In this book, the treatment for binge eating was to moderate your restriction. The idea is to slowly add back to your diet the foods you’ve been trying to abstain from all your dieting life. At first I thought this was crazy. I knew myself. If I had just a bite of something I really liked it would set off a chain reaction. A single bite would turn into a 3000 calorie stuffing.
What I realized later was that this really was the cure, but it had to be combined with the first part of the attack – increasing your total calories. Trying to add in those so-called addicting foods while eating so few calories actually exaggerates the problem. The combination of feeling hungry with the teasing of delicious food is a recipe for disaster.
So, once my calorie intake was up to higher levels, I decided to carefully add in some of those previously off-limit foods. I started off with something simple like a few slices of pizza, and to my surprise I was able to stop eating after just a few slices. I stayed within my calorie allotment and macronutrient ratios for the day.
Contrary to what I expected, I continued to lose weight. I was completely shocked, mentally confused, and elated all at the same time. The experimenter I am, I decided to push the limits a little and add in a few other foods.
I started making a homemade cookie dough dip that’s made with dark chocolate, peanut butter, honey, oatmeal, and garbanzo beans. This stuff is amazing and made entirely of whole foods. I had a 400 calorie serving each night about an hour before I went to bed.
Do you know what happened? I continued to lose weight at a targeted rate of 1lb per week. “Holy crap!”, I thought. Every single day I was eating something that I loved. The binge eating desire and food cravings were completely gone. I had almost completely eliminated my food restrictions.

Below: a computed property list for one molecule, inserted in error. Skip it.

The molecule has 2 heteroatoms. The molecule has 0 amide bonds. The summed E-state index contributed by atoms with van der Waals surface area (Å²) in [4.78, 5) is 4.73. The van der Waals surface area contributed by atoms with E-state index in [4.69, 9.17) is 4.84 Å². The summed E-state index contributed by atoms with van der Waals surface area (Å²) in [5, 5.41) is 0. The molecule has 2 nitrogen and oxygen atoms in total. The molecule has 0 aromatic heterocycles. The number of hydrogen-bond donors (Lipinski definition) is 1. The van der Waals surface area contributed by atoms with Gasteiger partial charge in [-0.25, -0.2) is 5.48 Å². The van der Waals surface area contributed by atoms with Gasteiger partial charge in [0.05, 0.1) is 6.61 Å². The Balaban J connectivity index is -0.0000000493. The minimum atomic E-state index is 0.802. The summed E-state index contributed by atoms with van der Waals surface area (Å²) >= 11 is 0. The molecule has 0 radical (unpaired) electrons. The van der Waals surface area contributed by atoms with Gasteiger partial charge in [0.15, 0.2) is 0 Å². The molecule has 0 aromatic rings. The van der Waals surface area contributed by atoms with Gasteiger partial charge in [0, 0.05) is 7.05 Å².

Finally, I underwent the ultimate test – ice cream. I thought maybe it was the sugar that stimulated the binge eating, so I purposely held off adding in higher than normal sugar foods. However, I couldn’t truly be free from the disorder until I tried incorporating it into my everyday lifestyle.
You guessed it. I did it. Goodbye binge eating disorder. I now fully trusted the weight loss process. As long as I tracked calories and maintained my desired macronutrient ratios, I was able to eat any foods I desired.
I still avoided foods with trans-fat, bleached flour, artificial additives and preservatives, but that was easy to do once I found a way to make these foods with whole food ingredients. And when my weight loss inevitably stalled, I simply cut 50-100 calories and saw my progress pick right back up.
Throughout the week I eat homemade pizza, ice cream, and my special cookie dough dip. I love every single meal I eat. I look forward to mealtime. Eating is an enjoyable experience now.
What about you? Does any of my story sound like your life? Do you try to lose weight on low calories? Does your weight loss stall after only a couple of weeks? Are you always hungry and craving processed food? Are you a binge eater?
If you are, perhaps you should try to moderate both your food quality and quantity restrictions a little. You might just be surprised at how easy the weight loss process really is. I hope your experience turns out to be as great as mine.